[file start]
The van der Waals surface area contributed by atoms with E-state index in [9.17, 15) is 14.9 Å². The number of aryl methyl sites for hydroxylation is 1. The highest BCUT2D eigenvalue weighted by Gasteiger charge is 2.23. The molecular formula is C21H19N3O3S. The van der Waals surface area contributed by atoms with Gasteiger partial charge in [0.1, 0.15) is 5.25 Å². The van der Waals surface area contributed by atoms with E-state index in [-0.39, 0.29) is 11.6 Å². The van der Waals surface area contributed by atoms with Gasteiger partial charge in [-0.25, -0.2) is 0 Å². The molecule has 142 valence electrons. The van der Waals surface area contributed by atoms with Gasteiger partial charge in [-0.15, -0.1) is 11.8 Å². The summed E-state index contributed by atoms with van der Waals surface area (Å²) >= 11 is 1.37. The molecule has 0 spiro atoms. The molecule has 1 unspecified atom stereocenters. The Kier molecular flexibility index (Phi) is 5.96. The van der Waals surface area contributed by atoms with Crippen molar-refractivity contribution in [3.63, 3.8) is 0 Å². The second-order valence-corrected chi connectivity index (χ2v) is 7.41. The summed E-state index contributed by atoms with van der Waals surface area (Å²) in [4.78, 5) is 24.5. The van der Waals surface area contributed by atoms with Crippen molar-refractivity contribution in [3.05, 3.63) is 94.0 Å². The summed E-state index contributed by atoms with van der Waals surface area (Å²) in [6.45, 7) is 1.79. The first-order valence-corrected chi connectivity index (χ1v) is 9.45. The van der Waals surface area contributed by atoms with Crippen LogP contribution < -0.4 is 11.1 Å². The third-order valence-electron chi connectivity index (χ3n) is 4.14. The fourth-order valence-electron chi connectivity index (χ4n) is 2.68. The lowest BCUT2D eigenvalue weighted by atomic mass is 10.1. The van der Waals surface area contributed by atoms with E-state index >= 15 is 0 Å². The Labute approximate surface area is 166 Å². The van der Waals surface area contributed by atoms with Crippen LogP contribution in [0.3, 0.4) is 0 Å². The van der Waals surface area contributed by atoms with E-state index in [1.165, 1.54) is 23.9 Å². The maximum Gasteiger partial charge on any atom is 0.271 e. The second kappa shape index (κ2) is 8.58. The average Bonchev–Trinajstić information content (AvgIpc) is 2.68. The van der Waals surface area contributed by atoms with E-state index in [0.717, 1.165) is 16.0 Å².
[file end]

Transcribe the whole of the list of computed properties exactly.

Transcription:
The van der Waals surface area contributed by atoms with E-state index in [9.17, 15) is 14.9 Å². The number of aryl methyl sites for hydroxylation is 1. The highest BCUT2D eigenvalue weighted by Gasteiger charge is 2.23. The molecular formula is C21H19N3O3S. The van der Waals surface area contributed by atoms with Gasteiger partial charge in [0.1, 0.15) is 5.25 Å². The van der Waals surface area contributed by atoms with E-state index in [-0.39, 0.29) is 11.6 Å². The van der Waals surface area contributed by atoms with Gasteiger partial charge in [-0.25, -0.2) is 0 Å². The molecule has 142 valence electrons. The van der Waals surface area contributed by atoms with Gasteiger partial charge in [-0.15, -0.1) is 11.8 Å². The summed E-state index contributed by atoms with van der Waals surface area (Å²) >= 11 is 1.37. The molecule has 0 spiro atoms. The molecule has 1 unspecified atom stereocenters. The Kier molecular flexibility index (Phi) is 5.96. The van der Waals surface area contributed by atoms with Crippen molar-refractivity contribution in [3.63, 3.8) is 0 Å². The second-order valence-corrected chi connectivity index (χ2v) is 7.41. The summed E-state index contributed by atoms with van der Waals surface area (Å²) in [4.78, 5) is 24.5. The van der Waals surface area contributed by atoms with Crippen molar-refractivity contribution in [3.05, 3.63) is 94.0 Å². The summed E-state index contributed by atoms with van der Waals surface area (Å²) in [6.45, 7) is 1.79. The first-order valence-corrected chi connectivity index (χ1v) is 9.45. The van der Waals surface area contributed by atoms with Crippen LogP contribution < -0.4 is 11.1 Å². The third-order valence-electron chi connectivity index (χ3n) is 4.14. The fourth-order valence-electron chi connectivity index (χ4n) is 2.68. The lowest BCUT2D eigenvalue weighted by atomic mass is 10.1. The van der Waals surface area contributed by atoms with E-state index >= 15 is 0 Å². The Labute approximate surface area is 166 Å². The van der Waals surface area contributed by atoms with Crippen LogP contribution in [0.3, 0.4) is 0 Å². The van der Waals surface area contributed by atoms with E-state index in [1.165, 1.54) is 23.9 Å². The maximum Gasteiger partial charge on any atom is 0.271 e. The second kappa shape index (κ2) is 8.58. The average Bonchev–Trinajstić information content (AvgIpc) is 2.68. The van der Waals surface area contributed by atoms with E-state index in [0.717, 1.165) is 16.0 Å².